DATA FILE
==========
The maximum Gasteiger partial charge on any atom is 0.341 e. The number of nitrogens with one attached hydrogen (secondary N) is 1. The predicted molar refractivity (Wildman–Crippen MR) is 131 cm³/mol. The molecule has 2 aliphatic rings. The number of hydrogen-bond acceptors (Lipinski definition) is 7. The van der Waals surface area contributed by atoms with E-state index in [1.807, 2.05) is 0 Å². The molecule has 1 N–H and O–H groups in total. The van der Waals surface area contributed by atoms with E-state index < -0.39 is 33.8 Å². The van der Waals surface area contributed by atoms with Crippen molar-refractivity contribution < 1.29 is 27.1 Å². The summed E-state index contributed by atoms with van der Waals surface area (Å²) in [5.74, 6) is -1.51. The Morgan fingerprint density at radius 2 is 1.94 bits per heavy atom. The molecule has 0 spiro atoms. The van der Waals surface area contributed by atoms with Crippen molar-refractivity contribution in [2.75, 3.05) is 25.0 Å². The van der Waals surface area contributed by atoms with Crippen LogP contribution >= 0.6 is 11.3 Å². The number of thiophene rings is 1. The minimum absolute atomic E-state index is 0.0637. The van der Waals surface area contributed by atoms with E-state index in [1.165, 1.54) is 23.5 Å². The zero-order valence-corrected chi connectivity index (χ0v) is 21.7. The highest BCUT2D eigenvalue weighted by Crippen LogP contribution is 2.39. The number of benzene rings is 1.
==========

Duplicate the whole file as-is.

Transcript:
The maximum Gasteiger partial charge on any atom is 0.341 e. The number of nitrogens with one attached hydrogen (secondary N) is 1. The predicted molar refractivity (Wildman–Crippen MR) is 131 cm³/mol. The molecule has 2 aliphatic rings. The number of hydrogen-bond acceptors (Lipinski definition) is 7. The van der Waals surface area contributed by atoms with E-state index in [1.807, 2.05) is 0 Å². The molecule has 1 N–H and O–H groups in total. The van der Waals surface area contributed by atoms with E-state index < -0.39 is 33.8 Å². The van der Waals surface area contributed by atoms with Crippen molar-refractivity contribution < 1.29 is 27.1 Å². The summed E-state index contributed by atoms with van der Waals surface area (Å²) in [5.74, 6) is -1.51. The Morgan fingerprint density at radius 2 is 1.94 bits per heavy atom. The molecule has 0 spiro atoms. The van der Waals surface area contributed by atoms with Crippen molar-refractivity contribution in [2.75, 3.05) is 25.0 Å². The van der Waals surface area contributed by atoms with Crippen LogP contribution >= 0.6 is 11.3 Å². The number of thiophene rings is 1. The minimum absolute atomic E-state index is 0.0637. The van der Waals surface area contributed by atoms with E-state index in [1.165, 1.54) is 23.5 Å². The zero-order valence-corrected chi connectivity index (χ0v) is 21.7. The highest BCUT2D eigenvalue weighted by Crippen LogP contribution is 2.39. The number of benzene rings is 1.